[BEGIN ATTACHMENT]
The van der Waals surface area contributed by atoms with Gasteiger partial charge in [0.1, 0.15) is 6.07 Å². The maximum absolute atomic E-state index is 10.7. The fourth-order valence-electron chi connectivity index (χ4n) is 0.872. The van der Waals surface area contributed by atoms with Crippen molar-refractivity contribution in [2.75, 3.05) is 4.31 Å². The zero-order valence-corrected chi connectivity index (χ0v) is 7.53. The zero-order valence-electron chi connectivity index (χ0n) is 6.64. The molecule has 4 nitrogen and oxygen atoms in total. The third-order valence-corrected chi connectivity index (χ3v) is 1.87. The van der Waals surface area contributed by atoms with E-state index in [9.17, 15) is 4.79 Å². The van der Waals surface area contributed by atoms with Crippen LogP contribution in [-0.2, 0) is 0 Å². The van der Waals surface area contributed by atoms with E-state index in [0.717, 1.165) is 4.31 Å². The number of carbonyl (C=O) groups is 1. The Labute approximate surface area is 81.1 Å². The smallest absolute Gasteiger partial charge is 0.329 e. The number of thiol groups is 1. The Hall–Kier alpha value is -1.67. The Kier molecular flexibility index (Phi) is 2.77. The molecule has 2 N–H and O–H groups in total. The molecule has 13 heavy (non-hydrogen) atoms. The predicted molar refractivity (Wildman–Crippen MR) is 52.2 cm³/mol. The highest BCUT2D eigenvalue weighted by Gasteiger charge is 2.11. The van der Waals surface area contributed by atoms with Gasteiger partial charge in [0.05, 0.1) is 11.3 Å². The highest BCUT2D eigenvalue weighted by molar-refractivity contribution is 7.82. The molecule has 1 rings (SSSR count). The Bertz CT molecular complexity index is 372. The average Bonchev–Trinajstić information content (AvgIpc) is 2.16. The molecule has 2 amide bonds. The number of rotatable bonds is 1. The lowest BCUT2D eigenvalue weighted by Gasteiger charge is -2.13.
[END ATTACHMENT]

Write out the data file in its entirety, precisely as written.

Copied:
The van der Waals surface area contributed by atoms with Gasteiger partial charge in [0.1, 0.15) is 6.07 Å². The maximum absolute atomic E-state index is 10.7. The fourth-order valence-electron chi connectivity index (χ4n) is 0.872. The van der Waals surface area contributed by atoms with Crippen molar-refractivity contribution in [2.75, 3.05) is 4.31 Å². The zero-order valence-corrected chi connectivity index (χ0v) is 7.53. The zero-order valence-electron chi connectivity index (χ0n) is 6.64. The molecule has 4 nitrogen and oxygen atoms in total. The third-order valence-corrected chi connectivity index (χ3v) is 1.87. The van der Waals surface area contributed by atoms with E-state index in [9.17, 15) is 4.79 Å². The van der Waals surface area contributed by atoms with Crippen LogP contribution in [-0.2, 0) is 0 Å². The van der Waals surface area contributed by atoms with E-state index in [0.717, 1.165) is 4.31 Å². The number of carbonyl (C=O) groups is 1. The Labute approximate surface area is 81.1 Å². The smallest absolute Gasteiger partial charge is 0.329 e. The number of thiol groups is 1. The Hall–Kier alpha value is -1.67. The Kier molecular flexibility index (Phi) is 2.77. The molecule has 2 N–H and O–H groups in total. The molecule has 13 heavy (non-hydrogen) atoms. The predicted molar refractivity (Wildman–Crippen MR) is 52.2 cm³/mol. The highest BCUT2D eigenvalue weighted by Gasteiger charge is 2.11. The van der Waals surface area contributed by atoms with Gasteiger partial charge in [0.05, 0.1) is 11.3 Å². The highest BCUT2D eigenvalue weighted by molar-refractivity contribution is 7.82. The molecule has 1 rings (SSSR count). The Bertz CT molecular complexity index is 372. The average Bonchev–Trinajstić information content (AvgIpc) is 2.16. The molecule has 2 amide bonds. The number of rotatable bonds is 1. The lowest BCUT2D eigenvalue weighted by Gasteiger charge is -2.13.